Likewise in Singapore, some online sites and local retailers have also jumped on the bandwagon. Cashback platform Shopback, for one, has teamed up with Alibaba and other merchants for the second year running to roll out exclusive deals.
"It's not just Alibaba that wants to hit a new sales record, other merchants also saw the opportunity in latching on so for them, we are a very good platform as an additional touchpoint to reach customers that they otherwise cannot reach," Ms Josephine Chow, country head for Singapore at Shopback, told Channel NewsAsia.
Given that Singaporeans may have difficulties shopping on Taobao – which is not available in English – and navigating its extensive list of retailers and products, Shopback has also organised tutorials to teach new Taobao shoppers how to snag better deals during Singles' Day.
Quilts for Alibaba employees to rest as they prepare for the upcoming 11.11 global shopping festival, also called Singles' Day. (Photo: Reuters)
Meanwhile, other local online platforms that will launch discounts on Singles' Day include Alibaba-backed Lazada and fashion retailer Zalora.
"The commercial value from huge campaigns like this comes from collective action. When more retailers join in, it creates more marketing effect and increases awareness for everyone," Euromonitor's Ms Lim said.
The analyst is upbeat that Singles' Day sales in Singapore this year will hold up despite a gloomy economic outlook.
"Online retail has been a bright spot for the retail sector amid the economic slowdown," she said, adding that the research group has seen strong double-digit growth for online retail in Singapore over the past five years.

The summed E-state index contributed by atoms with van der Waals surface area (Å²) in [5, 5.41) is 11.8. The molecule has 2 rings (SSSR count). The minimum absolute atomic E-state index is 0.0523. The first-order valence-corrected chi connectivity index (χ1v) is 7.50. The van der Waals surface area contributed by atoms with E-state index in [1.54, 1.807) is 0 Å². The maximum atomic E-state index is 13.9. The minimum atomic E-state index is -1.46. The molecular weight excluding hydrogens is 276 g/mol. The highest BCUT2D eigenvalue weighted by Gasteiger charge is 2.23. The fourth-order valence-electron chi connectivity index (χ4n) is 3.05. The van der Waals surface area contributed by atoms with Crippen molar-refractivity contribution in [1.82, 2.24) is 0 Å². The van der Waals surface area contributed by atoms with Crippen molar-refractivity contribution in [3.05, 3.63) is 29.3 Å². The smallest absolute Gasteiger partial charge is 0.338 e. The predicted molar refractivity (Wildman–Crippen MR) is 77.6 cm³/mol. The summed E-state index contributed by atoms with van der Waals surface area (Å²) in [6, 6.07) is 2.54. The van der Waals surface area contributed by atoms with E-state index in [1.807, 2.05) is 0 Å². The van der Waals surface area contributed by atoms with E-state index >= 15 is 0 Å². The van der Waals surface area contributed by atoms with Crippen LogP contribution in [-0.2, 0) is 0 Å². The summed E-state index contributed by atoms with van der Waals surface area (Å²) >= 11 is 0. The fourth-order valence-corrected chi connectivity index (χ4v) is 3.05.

The shift to online shopping and campaigns such as Singles’ Day are also why the Great Singapore Sale is losing its lustre, Ms Lim said.
Consumers like Ms Karen Tao are among those who prefer to shop online than at brick-and-mortar stores. Taobao is one of her favourite shopping sites, and she has spent about S$12,000 there in the past 12 months alone.
"Once you realise that you can get something so much cheaper online, you wouldn't want to shop in Singapore anymore. Even if I do go shopping and see something that I like, I'll take a picture and try to find it online," Ms Tao said. "Unlike last year's Singles' Day, I haven't had time to do my research this year but I'll make sure I buy some things on Nov 11. I can't miss out."
While she acknowledges the concerns that some shoppers may have about the quality of products sold on Taobao, Ms Tao likens her online retail journey on the platform to a treasure hunt.
"It's about finding the good from the bad and when you get a quality buy, that's really 'tao bao' (Chinese for searching for treasures)," she said. "It’s like a treasure hunt and when you do find one, it can be really satisfying."